If you don’t solve the speed problem using these steps, you can forward your notes and your speed test results to your RSP and say “I tried all these things, what’s next?”.


*Report compiled by Paul Rees, Skymesh.

**SkyMesh chart –

*** SkyMesh has miniature test computers we can send out to customers if the problem is evading a solution.

Please note, while all care has been taken in compiling BIRRR documents, we recommend that you check with your service provider regarding your own connection issues.

Satellite Types

What type of Satellite Installation do I have?


There are several different satellite services currently operational.  This can lead to some confusion on the type of satellite installed. The information below helps differentiate the differences in Satellite Installations.

LTSS – Long Term Satellite Service NBN – began installing April 2016 – all below satellite types are eligible for a NEW installation.  LTSS is also referred to as SkyMuster or nbn™ Satellite. Apply via one of the providers listed here.

ISS – Interim Satellite Service NBN,  Dates Installed 2011-2013 – Uses a 1.2m Dish with Gilat Logo & Gilat Skyedge II Modem. From now until this service is replaced, equipment is owned by NBN & therefore covered under repair / replacement where reasonably required. ISS services will be turned off on 28th February 2017 and all customers MUST migrate to LTSS before then.

NSS – NBN Satellite Subsidy Scheme , dates Installed July 2014 – November 2015.   0.84m dish with IPSTAR logo & IPSTAR icon modem.

ABG – Australian Broadband Guarantee Program Satellite, dates installed 2007 – 2011.  Equipment did have a 3 year warranty which has now expired, faulty equipment has to be repaired at owner’s cost. 0.8m dish with IPSTAR logo.  (Please note this service did also include some Optus Satellite Services via several ISP’s with different modems and dishes.)

Optus Satellite – Dates Installed 1992 – current, only available through Optus.  Optus are currently not a NBN Satellite provider.

Telstra Satellite – November 2014 – Current, only available through Telstra.  Base plans are 1GB / $69Telstra are currently not a NBN Satellite provider.

Telstra Broadband Satellite + Telstra Bigpond Two Way Satellite – Pre 2007 – October 2014 – Prior to these services ceasing Telstra offered free roll over to their new commercial service (listed above), base plans were 1GB / $69.   Telstra are currently not a NBN Satellite provider.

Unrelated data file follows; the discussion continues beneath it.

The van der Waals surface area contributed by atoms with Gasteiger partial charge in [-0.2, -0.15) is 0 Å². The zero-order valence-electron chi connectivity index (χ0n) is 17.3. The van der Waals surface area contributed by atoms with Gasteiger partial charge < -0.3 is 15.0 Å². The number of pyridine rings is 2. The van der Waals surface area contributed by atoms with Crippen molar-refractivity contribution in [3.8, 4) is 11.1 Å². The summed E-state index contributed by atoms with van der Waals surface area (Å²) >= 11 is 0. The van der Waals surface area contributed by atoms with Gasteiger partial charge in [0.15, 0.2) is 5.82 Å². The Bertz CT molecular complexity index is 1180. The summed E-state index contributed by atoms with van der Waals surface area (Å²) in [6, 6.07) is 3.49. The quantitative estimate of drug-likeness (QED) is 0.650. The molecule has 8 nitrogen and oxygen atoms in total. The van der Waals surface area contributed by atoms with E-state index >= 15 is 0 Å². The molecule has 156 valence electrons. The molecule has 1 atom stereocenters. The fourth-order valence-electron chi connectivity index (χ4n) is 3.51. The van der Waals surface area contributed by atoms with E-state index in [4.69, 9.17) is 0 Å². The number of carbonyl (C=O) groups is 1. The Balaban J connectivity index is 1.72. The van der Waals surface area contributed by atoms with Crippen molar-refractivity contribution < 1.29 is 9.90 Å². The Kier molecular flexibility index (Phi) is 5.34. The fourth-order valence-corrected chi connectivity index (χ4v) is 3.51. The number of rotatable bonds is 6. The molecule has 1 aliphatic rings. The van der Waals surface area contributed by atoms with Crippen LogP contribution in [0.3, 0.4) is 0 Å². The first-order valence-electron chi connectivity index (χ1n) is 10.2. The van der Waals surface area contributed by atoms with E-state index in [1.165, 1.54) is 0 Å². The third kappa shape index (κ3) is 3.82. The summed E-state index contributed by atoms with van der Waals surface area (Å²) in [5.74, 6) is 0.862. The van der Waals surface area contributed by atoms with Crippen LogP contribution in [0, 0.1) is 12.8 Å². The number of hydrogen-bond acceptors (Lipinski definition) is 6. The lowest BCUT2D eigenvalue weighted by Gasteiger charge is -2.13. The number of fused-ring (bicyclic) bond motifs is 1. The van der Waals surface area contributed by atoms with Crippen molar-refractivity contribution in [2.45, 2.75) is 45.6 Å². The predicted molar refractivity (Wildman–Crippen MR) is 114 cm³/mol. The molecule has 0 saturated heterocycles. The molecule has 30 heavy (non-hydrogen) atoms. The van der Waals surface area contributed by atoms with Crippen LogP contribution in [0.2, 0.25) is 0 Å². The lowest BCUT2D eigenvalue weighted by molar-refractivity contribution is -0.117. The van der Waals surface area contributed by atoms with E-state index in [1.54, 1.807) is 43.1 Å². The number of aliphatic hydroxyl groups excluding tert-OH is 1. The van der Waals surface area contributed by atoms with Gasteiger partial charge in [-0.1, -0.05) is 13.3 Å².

Telstra Statement ‘NBN Co is scheduled to start offering commercial services using their long-term satellite from April 2016 and is yet to confirm which addresses will be covered by the new service. We will assess this option for delivering satellite broadband to our customers in the future. At this time we have no plans to withdraw our Telstra Broadband Satellite service and contract terms remain in place for customers. Please contact the satellite team on 1800 210 027 to discuss your individual service.’

As a rule it is always recommended to discuss what Satellite Service you are using with your satellite service provider.

ALL satellite customers will be eligible for LTSS / Sky Muster / nbn satellite (regardless of their current satellite connection type) and will need to organise this through a nbn satellite service provider.  Currently Optus & Telstra have made no announcements regarding participation as NBN Satellite Providers .  Customers can choose any nbn Satellite provider for connection, they do not have to use the same provider they have used for previous Satellite connections.

*Please note, while all care has been taken in compiling BIRRR documents, we recommend that you check with your service provider regarding your own connection issues and best plans available.

Footnote: All information compiled by Kristy Sparrow in consultation with NBN for BIRRR and is current as at 31st October 2016.